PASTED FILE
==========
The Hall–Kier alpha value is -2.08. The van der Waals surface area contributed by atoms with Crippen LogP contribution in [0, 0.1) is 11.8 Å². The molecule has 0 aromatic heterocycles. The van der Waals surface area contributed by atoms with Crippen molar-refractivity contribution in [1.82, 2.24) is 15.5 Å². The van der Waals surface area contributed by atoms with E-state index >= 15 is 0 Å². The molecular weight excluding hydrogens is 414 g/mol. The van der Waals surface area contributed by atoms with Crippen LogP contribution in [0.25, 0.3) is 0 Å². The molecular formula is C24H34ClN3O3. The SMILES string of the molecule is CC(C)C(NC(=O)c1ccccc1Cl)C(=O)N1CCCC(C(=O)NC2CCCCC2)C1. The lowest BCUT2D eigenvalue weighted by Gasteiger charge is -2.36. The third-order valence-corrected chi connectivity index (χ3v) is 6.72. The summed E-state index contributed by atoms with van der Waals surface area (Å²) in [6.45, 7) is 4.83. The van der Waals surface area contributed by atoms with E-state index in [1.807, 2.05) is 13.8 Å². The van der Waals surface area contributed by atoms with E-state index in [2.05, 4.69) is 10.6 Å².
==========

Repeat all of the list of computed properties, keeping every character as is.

The Hall–Kier alpha value is -2.08. The van der Waals surface area contributed by atoms with Crippen LogP contribution in [0, 0.1) is 11.8 Å². The molecule has 0 aromatic heterocycles. The van der Waals surface area contributed by atoms with Crippen molar-refractivity contribution in [1.82, 2.24) is 15.5 Å². The van der Waals surface area contributed by atoms with E-state index >= 15 is 0 Å². The molecular weight excluding hydrogens is 414 g/mol. The van der Waals surface area contributed by atoms with Crippen LogP contribution in [0.25, 0.3) is 0 Å². The molecular formula is C24H34ClN3O3. The SMILES string of the molecule is CC(C)C(NC(=O)c1ccccc1Cl)C(=O)N1CCCC(C(=O)NC2CCCCC2)C1. The lowest BCUT2D eigenvalue weighted by Gasteiger charge is -2.36. The third-order valence-corrected chi connectivity index (χ3v) is 6.72. The summed E-state index contributed by atoms with van der Waals surface area (Å²) in [6.45, 7) is 4.83. The van der Waals surface area contributed by atoms with E-state index in [1.807, 2.05) is 13.8 Å². The van der Waals surface area contributed by atoms with E-state index in [2.05, 4.69) is 10.6 Å².